Tata keeps on healing the world

2013-12-10 00:00

NELSON Mandela’s “miracle” recipe for South Africa’s transition has been exported to 21 countries — and many of the world leaders gathering for his memorial service today will be giving thanks for his influence in averting or ending civil wars in their countries.

The Witness can reveal that — even after his passing — Mandela continues to heal nations, with his principles for peaceful, inclusive power-sharing currently being actively used by South African facilitators to resolve conflicts in Syria, Cyprus, Bahrain, Puerto Pico, and Sri Lanka.

And South African peace facilitator Roelf Meyer said Mandela’s “miracle export” business was booming in 2013 — “we are getting more invitations to assist other countries than at any time in the past 20 years; there is huge interest in how [Mandela] led this change.”

The Witness has also established that Mandela’s negotiating blueprint of the early 1990s has been broken up into a “toolbox” of 41 strategies — from his insistence that even “spoilers” be included in negotiations, to his insistence that women make up 50% of the stakeholders, to his strategy to use underlings as chief negotiators, to help their bosses save face when things go wrong.

Negotiators confirmed that Mandela’s strategy for disarming Mkhonto we Sizwe led directly to the IRA doing the same in Northern Ireland — with active assistance from former defence minister Ronnie Kasrils — paving the way for its power sharing deal in 2007.

Meanwhile, the newly formed republic of South Sudan has been traced not only to active ANC assistance, but even to Mandela handing over his former exile office in Harare for the use of the Sudan People’s Liberation Army in 1994.

Mandela was directly involved in forging peace in Burundi, where he shamed warring parties as making him “ashamed to be African”.

In the past month alone, South Africa’s miracle ambassadors have been sharing the lessons of 1994 with Colombia’s Farc rebels in a secret meeting in Cuba; with Turkish authorities in the contested island of Cyprus; with Puerto Ricans considering breaking from the United States; in Bahrain; and between the Sri Lankan government and the Tamil minority.

One facilitator said South Africa’s new role in assisting the Free Syrian Army in its talks with the Assad regime was “too sensitive” to describe.

Ivor Jenkins — head external facilitator of Sri Lanka’s peace negotiations — said the process typically involved conflicting parties “deciding they need to know how South Africa did it”, and approaching Deputy Minister of International Relations and Co-operation Ebrahim Ebrahim for help.

He said Ebrahim — “who is doing great things in this area” — then either assisted directly — as in the case of South Sudan and Bahrain — or outsourced the mediation to NGOs like Meyer’s ITI, or Accord, when government capacity was limited.

“Everywhere we go around the world, the single most effective lesson we can offer is how Madiba used symbolism to keep the process on track — I tell the story of how, on his first day in Parliament, Mandela read an Afrikaans poem out loud,” said Jenkins. “And of the Rugby World Cup, and how he had tea with Betsy Verwoerd in Orania.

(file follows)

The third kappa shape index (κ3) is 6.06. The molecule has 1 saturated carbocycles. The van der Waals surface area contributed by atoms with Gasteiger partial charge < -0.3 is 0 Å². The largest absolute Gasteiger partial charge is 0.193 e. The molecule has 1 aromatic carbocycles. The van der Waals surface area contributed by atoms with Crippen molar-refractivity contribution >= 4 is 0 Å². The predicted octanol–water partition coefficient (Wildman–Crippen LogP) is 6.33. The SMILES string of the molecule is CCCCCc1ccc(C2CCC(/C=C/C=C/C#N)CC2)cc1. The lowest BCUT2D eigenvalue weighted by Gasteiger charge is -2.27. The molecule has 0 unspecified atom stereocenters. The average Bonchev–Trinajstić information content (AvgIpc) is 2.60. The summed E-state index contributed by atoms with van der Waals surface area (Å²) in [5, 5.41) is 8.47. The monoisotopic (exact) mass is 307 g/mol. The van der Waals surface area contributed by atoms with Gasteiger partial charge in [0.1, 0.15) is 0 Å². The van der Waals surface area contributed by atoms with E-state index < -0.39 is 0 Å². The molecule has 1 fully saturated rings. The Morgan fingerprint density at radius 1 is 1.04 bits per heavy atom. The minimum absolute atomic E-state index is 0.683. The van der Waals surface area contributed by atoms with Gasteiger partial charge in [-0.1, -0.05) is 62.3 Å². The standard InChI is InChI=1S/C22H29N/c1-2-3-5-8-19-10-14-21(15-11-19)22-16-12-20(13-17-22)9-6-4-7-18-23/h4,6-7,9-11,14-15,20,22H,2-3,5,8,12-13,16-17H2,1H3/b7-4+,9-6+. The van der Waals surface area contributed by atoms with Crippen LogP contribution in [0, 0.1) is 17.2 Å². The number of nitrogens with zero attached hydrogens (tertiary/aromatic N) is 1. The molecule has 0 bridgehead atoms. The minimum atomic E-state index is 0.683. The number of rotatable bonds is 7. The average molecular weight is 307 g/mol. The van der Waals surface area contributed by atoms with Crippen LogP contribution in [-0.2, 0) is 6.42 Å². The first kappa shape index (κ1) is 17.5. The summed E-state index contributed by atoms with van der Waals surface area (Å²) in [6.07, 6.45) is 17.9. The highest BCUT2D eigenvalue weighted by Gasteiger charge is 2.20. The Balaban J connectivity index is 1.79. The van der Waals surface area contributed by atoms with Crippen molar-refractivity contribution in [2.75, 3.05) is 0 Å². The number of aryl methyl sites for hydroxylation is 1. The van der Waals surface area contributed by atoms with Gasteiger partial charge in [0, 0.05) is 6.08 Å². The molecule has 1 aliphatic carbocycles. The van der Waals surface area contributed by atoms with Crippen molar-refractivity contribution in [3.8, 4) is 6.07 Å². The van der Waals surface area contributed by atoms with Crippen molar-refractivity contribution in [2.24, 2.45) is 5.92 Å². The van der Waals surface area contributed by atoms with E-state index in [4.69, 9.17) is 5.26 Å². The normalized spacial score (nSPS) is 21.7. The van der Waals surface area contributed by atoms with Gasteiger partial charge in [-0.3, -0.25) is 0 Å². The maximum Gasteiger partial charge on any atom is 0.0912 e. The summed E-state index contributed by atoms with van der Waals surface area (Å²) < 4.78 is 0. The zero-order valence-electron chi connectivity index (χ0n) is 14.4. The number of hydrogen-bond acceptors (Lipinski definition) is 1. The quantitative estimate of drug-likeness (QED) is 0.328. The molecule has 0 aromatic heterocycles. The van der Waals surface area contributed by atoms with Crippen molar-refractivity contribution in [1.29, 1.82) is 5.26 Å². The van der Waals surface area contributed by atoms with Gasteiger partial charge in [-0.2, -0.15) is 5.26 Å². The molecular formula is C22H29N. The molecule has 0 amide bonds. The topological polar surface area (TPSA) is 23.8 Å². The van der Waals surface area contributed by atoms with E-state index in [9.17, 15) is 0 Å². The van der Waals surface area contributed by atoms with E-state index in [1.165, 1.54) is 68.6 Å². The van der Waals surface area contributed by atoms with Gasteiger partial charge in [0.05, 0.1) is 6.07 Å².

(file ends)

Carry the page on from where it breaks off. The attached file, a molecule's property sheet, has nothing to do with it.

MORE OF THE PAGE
“Before Codesa, the ANC thought they were being inclusive by bringing the SACP along; and the Nationalists brought their friends — but Mandela walked in and said, ‘this is not inclusivity — where is [Mangosuthu] Buthelezi; where is [Amichand] Rajbansi; where are the homeland leaders? We need even the spoilers included if this is to work’.”

Meanwhile, separatist groups described in the west as “terrorist” often approached South Africa’s leading “freelance” peace facilitator —former Lawyers for Human Rights director Brian Currin — to assist with talks.

Meyer said the end of the armed struggle waged by ETA, the Basque separatist movement in Spain, had been credited directly to Currin, and, indirectly, to Mandela.

Yesterday, Currin told The Witness: “The role of South Africans in peace facilitation tends to be kept quiet for a variety of reasons. But the lessons have proved highly effective — not just the successes we had with reconciliation and inclusivity, but also the failures we experienced, such as the issue of reparations, and the political interference in dealing with political prisoners. Even as facilitators, we have all been led by Mandela’s example — his humanity is still making peace, literally.”

Currin said South Africa now ranked only behind Norway as a global bridge-builder and peace facilitator between governments, rebels and minorities.

But Meyer said lessons from South Africa’s transition had failed to have any impact with Israeli leaders, and had also had limited success in Kosovo and the Ivory Coast.

However, he said it had been ‘highly effective” in places like the DRC, Burundi, Northern Ireland and Sudan.

“South Africans can feel proud of the facilitation work being done overseas,” said Meyer. “Ironically, Madiba’s overarching principle was that nations should find their own solutions, and not be prescribed to by outsiders — so we do not mediate; we are sharing our lessons, and people are listening.”

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